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Finding hope in God's Word Print Email
Written by DeWayne Hamby   
Monday, 08 December 2008 01:52 PM America/New_York

New releases, creative marketing spur Bible sales growth 'in uncertain times'

Christian retailers and publishers are putting their hopes in the Bible to help reverse downward sales trends in a foundering economy. 

The Book Industry Study Group (BISG)—which analyzes trends in publishing—reported earlier this year a steady market gain in the Bibles category in the last few years and estimated that sales from Bibles, testaments, hymnals and prayer books reached $795.2 million in 2007. BISG predicted that the market would generate $823.5 million in sales this year.


Some publishers have seen the renewed interest in Bibles firsthand. Crossway Books & Bibles, which released the ESV (English Standard Version) Study Bible Oct. 15, sold out its first print run of 100,000. The company sold a third of a 50,000 second printing within two weeks and had plans for a third 60,000 copies, Crossway officials said. 

Meanwhile, Zondervan saw strong sales from the NIV Study Bible, the Archaeological Study Bible and NIV Life Application Study Bible partly due to the company’s push to commemorate the 30th anniversary of the New International Version (NIV) translation.

Zondervan also reported strong turnout for its celebratory the “Bible Across America” nationwide tour that has invited thousands of people to hand write one verse of the world’s most widely read contemporary English translation of the Bible.

These developments come on top of strong sales for Thomas Nelson’s The Word of Promise: New Testament Audio Bible and Zondervan’s Inspired By…The Bible Experience: The Complete Bible.

Reports place the country “in the midst of the weakest spending environment that the U.S. economy has faced in 17 years; we’re seeing tens of thousands who want to invest in tools to better understand the hope and promises of God’s Word,” said Justin Taylor, managing editor of the ESV Study Bible. “In uncertain times, it seems people are looking to the certainty of the Bible.” 

Crossway cited positive responses from retailers like Mark Traphagen, online sales manager for Westminster Bookstore in Philadelphia—who reported record-breaking sales and called the ESV Study Bible “by far the fastest selling new product in the history of our store.”

Dylan Hillhouse, Bible buyer for Mardel Christian & Education stores, added that “early results indicate that this is going to be a very key item for Mardel this Christmas season.”

Sheryl Hairer, Bible buyer for Anchor Room Christian Bookstore in Fort Wayne, Ind., told Christian Retailing that the ESV Study Bible was “very popular” among her customers, although she hadn’t noticed an upward trend in Bible sales.

Hairer said she anticipated good sales from Thomas Nelson’s Chronological Study Bible and Tyndale House Publishers’ NLT (New Living Translation) Study Bible during the holiday season. 

Brian Scharp, vice president of Bible marketing for Zondervan, said he had seen Bibles sales grow, but that trend had not translated to retailers because the growth had taken place in the digital segment.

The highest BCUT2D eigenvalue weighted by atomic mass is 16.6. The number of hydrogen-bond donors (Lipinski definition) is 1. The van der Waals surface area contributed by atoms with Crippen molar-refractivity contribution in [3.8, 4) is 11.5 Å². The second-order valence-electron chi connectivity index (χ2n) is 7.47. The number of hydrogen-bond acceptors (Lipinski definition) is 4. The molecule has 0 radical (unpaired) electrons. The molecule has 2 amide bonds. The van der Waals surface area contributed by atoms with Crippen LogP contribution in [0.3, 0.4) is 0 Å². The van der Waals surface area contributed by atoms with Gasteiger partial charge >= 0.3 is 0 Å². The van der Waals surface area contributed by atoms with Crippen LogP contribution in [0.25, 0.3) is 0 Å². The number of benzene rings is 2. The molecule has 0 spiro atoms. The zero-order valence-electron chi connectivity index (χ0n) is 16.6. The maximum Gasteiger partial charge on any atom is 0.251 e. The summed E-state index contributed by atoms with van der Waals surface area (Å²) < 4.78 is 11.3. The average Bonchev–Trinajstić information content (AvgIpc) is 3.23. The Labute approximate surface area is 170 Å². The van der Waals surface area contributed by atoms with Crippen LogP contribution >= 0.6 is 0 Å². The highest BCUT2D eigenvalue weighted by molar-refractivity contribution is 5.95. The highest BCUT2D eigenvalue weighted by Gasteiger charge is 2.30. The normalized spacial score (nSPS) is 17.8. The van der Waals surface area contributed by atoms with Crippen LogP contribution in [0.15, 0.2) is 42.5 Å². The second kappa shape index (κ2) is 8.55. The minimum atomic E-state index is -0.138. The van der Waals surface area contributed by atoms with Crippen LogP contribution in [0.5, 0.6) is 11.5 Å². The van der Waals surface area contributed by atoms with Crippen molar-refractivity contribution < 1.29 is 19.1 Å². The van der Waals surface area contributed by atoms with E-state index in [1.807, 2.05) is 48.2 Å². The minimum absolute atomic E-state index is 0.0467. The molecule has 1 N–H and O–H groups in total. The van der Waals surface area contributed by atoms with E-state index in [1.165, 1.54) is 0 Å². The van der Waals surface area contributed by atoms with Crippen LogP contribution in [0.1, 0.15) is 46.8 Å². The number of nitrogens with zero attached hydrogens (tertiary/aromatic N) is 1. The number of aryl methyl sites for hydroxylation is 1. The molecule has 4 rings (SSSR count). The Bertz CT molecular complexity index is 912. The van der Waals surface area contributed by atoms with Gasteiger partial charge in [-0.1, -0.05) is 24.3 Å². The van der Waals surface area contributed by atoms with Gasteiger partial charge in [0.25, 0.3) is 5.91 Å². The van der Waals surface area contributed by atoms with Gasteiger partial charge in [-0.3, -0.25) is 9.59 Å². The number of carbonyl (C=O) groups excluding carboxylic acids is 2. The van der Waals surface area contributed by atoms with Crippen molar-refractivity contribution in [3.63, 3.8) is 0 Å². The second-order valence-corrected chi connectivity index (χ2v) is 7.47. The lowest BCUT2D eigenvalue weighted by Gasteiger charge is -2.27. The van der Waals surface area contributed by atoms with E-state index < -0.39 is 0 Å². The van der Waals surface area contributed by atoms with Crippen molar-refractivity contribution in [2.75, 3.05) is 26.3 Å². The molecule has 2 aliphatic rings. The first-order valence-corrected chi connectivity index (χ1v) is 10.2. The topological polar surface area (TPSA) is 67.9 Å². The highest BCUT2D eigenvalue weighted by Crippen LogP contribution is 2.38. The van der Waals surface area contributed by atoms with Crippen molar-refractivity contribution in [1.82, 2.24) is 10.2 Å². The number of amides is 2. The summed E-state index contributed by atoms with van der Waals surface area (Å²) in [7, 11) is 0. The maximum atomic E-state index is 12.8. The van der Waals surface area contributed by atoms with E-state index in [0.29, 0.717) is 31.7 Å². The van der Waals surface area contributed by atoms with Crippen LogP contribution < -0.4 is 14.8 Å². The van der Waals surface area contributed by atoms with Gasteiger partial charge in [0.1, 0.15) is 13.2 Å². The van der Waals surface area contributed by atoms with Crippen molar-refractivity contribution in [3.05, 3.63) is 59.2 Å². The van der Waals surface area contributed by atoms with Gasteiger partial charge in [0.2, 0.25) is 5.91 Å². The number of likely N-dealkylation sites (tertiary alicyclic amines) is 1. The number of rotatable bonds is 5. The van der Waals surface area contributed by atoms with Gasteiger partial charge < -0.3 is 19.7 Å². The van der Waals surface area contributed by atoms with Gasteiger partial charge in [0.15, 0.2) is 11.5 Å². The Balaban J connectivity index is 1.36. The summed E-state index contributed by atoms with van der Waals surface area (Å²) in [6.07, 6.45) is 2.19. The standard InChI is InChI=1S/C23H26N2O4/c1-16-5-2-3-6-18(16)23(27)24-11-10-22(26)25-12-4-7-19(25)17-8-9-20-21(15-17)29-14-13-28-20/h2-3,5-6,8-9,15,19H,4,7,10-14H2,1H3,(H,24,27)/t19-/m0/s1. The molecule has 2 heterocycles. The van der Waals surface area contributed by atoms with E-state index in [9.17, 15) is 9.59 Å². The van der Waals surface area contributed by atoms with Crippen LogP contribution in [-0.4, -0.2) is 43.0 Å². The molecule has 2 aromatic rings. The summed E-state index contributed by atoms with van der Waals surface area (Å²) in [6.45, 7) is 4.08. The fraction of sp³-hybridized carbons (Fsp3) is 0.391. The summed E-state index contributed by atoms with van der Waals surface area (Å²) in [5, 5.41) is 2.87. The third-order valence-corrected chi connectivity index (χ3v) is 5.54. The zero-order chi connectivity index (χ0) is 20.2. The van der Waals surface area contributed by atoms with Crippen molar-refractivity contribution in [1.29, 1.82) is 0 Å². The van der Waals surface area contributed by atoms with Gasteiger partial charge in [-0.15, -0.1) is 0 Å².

“Bible consumption … is going in an upward direction, but so much of it looks different that it’s causing confusion as to what’s going on in the category,” Scharp told Christian Retailing. “Traffic is down for a lot of retailers.”

During the first month of the NIV tour—which launched at Zondervan’s headquarters in Grand Rapids, Mich., Sept. 30—a team of four driving a 42-foot recreational vehicle logged more than 7,000 miles and gathered 6,000 handwritten verses, visiting 33 cities in 22 states in a variety of settings, including churches, bookstores, conventions, community events and colleges.

“I have been overwhelmed at how touched and blessed thousands of people have been by this project,” said Zondervan President and CEO Moe Girkins. “The fact that thousands of people have come out to wait in line and contribute a verse, in some cases driving hundreds of miles, is evidence of the impact the NIV Bible has had on their lives.”

Scharp said Zondervan intended to publish the handwritten edition next fall.

Meanwhile, Tyndale has received positive buzz about its NLT Study Bible, which launched this fall. President and CEO Mark Taylor told Christian Retailing that the Bible had received “strong placement in both CBA and ABA channels, and early users are raving about it.” But despite the “great start,” Tyndale’s Bible sales were generally “flat,” he added.

“Bible sales have been flat for the industry as a whole, and the list of Bible choices for consumers gets longer every day,” Taylor said. “That’s good for consumers, but frustrating for the publishers.”

Zonderkidz will release The VeggieTales Bible in February. Aimed at children 8 and under, the full-text NIV Bible will feature 32 color pictorial pages with a VeggieTales-retelling of eight Bible stories as well as a “Veggie Values” feature—in which Bob the Tomato and Larry the Cucumber show kids how to find themes such as forgiveness, trusting in God and being helpful.